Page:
Prof. Salaita Sues U of I Leaders, Board Of Trustees

January 29, 2015
Steven Salaita during his appearance at the University YMCA on September 9, 2014.

Steven Salaita during his appearance at the University YMCA on September 9, 2014.

(Illinois Public Media)

A professor who lost a University of Illinois job offer over his profane, anti-Israel Twitter messages has sued the university's board of trustees and key administrators to try to get that job.
Steven Salaita filed his lawsuit Thursday in Chicago.
In it he asks the court for an order letting him go to work at the University of Illinois' Urbana-Champaign campus. He also seeks unspecified monetary damages.
Salaita was offered a job teaching Native American Studies starting last August. The offer was rescinded after he wrote the Twitter messages. Some university donors complained they were anti-Semitic.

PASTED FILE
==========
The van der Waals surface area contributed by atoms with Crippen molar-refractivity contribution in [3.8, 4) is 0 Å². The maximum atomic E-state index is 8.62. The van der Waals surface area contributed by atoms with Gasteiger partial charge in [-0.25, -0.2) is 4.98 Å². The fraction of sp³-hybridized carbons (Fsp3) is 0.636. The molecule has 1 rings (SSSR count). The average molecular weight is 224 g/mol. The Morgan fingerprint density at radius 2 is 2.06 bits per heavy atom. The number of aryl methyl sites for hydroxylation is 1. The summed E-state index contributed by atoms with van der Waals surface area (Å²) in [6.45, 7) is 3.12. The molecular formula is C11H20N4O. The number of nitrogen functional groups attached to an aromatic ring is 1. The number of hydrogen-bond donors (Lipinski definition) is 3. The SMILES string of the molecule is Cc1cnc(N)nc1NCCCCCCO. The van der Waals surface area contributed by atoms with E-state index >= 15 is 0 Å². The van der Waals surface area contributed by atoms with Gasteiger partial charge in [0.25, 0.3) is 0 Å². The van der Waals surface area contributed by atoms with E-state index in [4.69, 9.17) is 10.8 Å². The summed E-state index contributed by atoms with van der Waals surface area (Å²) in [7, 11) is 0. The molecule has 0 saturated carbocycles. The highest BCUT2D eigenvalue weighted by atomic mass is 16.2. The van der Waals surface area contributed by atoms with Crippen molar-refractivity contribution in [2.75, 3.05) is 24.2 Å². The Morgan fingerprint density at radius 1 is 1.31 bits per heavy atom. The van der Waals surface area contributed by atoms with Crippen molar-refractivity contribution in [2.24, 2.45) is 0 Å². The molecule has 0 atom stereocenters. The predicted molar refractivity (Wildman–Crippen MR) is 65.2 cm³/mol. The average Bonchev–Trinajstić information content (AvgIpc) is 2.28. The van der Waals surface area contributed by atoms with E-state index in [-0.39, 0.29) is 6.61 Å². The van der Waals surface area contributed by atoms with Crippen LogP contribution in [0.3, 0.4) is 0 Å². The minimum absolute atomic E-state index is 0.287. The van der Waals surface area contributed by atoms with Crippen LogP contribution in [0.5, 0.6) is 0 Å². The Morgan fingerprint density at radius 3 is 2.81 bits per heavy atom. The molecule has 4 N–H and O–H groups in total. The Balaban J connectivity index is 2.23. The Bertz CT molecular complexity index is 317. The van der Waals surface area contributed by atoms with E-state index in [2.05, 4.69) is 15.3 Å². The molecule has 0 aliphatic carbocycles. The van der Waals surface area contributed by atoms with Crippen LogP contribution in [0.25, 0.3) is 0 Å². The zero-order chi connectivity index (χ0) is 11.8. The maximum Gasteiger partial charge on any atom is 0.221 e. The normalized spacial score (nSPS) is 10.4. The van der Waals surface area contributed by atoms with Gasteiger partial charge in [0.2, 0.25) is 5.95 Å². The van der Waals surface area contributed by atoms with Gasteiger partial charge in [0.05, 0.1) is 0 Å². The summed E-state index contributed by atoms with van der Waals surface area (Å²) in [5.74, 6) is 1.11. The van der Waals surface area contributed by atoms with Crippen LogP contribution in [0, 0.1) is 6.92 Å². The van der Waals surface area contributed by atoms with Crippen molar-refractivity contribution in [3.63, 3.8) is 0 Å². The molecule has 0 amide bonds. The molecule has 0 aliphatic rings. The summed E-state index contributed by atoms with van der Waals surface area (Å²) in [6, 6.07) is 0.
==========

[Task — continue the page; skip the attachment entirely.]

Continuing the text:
Salaita left a job at Virginia Tech University to come to Illinois but his hiring hadn't yet been approved by the trustees.

In a conference call with reporters Thursday, Salaita only spoke briefly of his financial troubles, and then focused on  academics.

"I deeply miss being in classroom where I always learned from students, in addition to teaching them," he said.  "My primary motivation in bringing this suit is to join my colleagues in the American Indian Studies program and begin teaching.”

U of I Trustees recently reaffirmed their position on Salaita would not be reconsidered.  The Committee on Academic Freedom and Tenure cited problems with the way the case was handled.

In a statement, a U of I spokesperson cites some of Salaita’s Twitter messages, saying that he lacks the ‘judgment, temperament, and thoughtfulness to serve as a member of the university’s faculty in any capacity, but particularly to teach courses related to the Middle East.’  It also notes the Trustees’ decision was not reached hastily, and was not the result of external pressures.  

Salaita filed a separate lawsuit earlier, seeking e-mails contending the U of I was pressured by donors to cancel his faculty appointment.

Story source: AP